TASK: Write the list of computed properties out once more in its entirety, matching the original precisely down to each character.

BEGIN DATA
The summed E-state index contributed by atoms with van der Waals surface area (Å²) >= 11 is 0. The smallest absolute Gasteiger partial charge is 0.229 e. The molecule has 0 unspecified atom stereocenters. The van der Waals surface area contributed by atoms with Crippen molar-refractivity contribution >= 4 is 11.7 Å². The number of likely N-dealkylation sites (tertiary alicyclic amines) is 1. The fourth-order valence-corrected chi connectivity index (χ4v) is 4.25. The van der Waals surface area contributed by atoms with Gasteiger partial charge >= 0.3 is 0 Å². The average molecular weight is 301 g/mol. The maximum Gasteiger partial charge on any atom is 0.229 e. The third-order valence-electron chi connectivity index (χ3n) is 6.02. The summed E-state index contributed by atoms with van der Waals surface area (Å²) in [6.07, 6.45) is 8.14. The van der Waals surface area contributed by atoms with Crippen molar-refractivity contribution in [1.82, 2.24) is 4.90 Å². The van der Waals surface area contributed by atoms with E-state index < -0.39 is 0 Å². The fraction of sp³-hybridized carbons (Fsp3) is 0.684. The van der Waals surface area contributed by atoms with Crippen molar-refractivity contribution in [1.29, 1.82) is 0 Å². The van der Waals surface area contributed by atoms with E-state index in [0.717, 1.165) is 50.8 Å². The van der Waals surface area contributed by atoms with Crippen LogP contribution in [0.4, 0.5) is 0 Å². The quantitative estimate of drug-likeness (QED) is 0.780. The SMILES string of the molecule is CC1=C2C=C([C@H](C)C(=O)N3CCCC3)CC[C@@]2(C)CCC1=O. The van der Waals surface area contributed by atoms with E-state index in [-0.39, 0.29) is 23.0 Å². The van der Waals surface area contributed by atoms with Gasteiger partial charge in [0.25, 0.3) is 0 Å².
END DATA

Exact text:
The summed E-state index contributed by atoms with van der Waals surface area (Å²) >= 11 is 0. The smallest absolute Gasteiger partial charge is 0.229 e. The molecule has 0 unspecified atom stereocenters. The van der Waals surface area contributed by atoms with Crippen molar-refractivity contribution >= 4 is 11.7 Å². The number of likely N-dealkylation sites (tertiary alicyclic amines) is 1. The fourth-order valence-corrected chi connectivity index (χ4v) is 4.25. The van der Waals surface area contributed by atoms with Gasteiger partial charge >= 0.3 is 0 Å². The average molecular weight is 301 g/mol. The maximum Gasteiger partial charge on any atom is 0.229 e. The third-order valence-electron chi connectivity index (χ3n) is 6.02. The summed E-state index contributed by atoms with van der Waals surface area (Å²) in [6.07, 6.45) is 8.14. The van der Waals surface area contributed by atoms with Crippen molar-refractivity contribution in [1.82, 2.24) is 4.90 Å². The van der Waals surface area contributed by atoms with E-state index < -0.39 is 0 Å². The fraction of sp³-hybridized carbons (Fsp3) is 0.684. The van der Waals surface area contributed by atoms with Crippen molar-refractivity contribution in [1.29, 1.82) is 0 Å². The van der Waals surface area contributed by atoms with E-state index in [0.717, 1.165) is 50.8 Å². The van der Waals surface area contributed by atoms with Crippen LogP contribution in [0.4, 0.5) is 0 Å². The quantitative estimate of drug-likeness (QED) is 0.780. The SMILES string of the molecule is CC1=C2C=C([C@H](C)C(=O)N3CCCC3)CC[C@@]2(C)CCC1=O. The van der Waals surface area contributed by atoms with E-state index in [-0.39, 0.29) is 23.0 Å². The van der Waals surface area contributed by atoms with Gasteiger partial charge in [0.25, 0.3) is 0 Å².